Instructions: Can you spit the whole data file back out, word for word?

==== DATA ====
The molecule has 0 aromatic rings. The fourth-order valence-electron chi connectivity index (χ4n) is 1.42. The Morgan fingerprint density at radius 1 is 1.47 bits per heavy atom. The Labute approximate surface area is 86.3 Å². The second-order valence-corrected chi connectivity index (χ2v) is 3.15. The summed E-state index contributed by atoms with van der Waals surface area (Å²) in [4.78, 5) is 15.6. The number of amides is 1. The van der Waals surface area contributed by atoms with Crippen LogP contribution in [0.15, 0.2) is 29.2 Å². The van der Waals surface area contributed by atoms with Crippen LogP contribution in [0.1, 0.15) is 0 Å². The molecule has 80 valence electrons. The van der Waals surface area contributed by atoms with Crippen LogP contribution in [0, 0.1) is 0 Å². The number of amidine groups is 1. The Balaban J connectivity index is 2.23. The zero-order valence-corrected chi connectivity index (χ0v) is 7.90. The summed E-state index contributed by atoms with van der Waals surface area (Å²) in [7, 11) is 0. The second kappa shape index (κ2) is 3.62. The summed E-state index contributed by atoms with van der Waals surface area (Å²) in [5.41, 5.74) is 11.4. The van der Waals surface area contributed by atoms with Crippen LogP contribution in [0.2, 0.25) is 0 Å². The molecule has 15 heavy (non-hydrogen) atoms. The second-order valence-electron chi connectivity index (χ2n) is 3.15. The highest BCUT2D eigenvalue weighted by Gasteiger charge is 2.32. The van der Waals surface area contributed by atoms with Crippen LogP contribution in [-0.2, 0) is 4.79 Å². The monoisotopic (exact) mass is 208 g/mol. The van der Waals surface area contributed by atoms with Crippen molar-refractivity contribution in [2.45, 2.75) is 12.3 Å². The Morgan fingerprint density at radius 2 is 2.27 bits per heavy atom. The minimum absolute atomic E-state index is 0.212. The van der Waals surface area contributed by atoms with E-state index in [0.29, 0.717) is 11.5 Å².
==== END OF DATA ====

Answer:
The molecule has 0 aromatic rings. The fourth-order valence-electron chi connectivity index (χ4n) is 1.42. The Morgan fingerprint density at radius 1 is 1.47 bits per heavy atom. The Labute approximate surface area is 86.3 Å². The second-order valence-corrected chi connectivity index (χ2v) is 3.15. The summed E-state index contributed by atoms with van der Waals surface area (Å²) in [4.78, 5) is 15.6. The number of amides is 1. The van der Waals surface area contributed by atoms with Crippen LogP contribution in [0.15, 0.2) is 29.2 Å². The van der Waals surface area contributed by atoms with Crippen LogP contribution in [0.1, 0.15) is 0 Å². The molecule has 80 valence electrons. The van der Waals surface area contributed by atoms with Crippen LogP contribution in [0, 0.1) is 0 Å². The number of amidine groups is 1. The Balaban J connectivity index is 2.23. The zero-order valence-corrected chi connectivity index (χ0v) is 7.90. The summed E-state index contributed by atoms with van der Waals surface area (Å²) in [7, 11) is 0. The second kappa shape index (κ2) is 3.62. The summed E-state index contributed by atoms with van der Waals surface area (Å²) in [5.41, 5.74) is 11.4. The van der Waals surface area contributed by atoms with Crippen LogP contribution in [0.2, 0.25) is 0 Å². The molecule has 15 heavy (non-hydrogen) atoms. The second-order valence-electron chi connectivity index (χ2n) is 3.15. The highest BCUT2D eigenvalue weighted by Gasteiger charge is 2.32. The van der Waals surface area contributed by atoms with Crippen LogP contribution in [-0.2, 0) is 4.79 Å². The monoisotopic (exact) mass is 208 g/mol. The van der Waals surface area contributed by atoms with Crippen molar-refractivity contribution in [2.45, 2.75) is 12.3 Å². The Morgan fingerprint density at radius 2 is 2.27 bits per heavy atom. The minimum absolute atomic E-state index is 0.212. The van der Waals surface area contributed by atoms with E-state index in [0.29, 0.717) is 11.5 Å².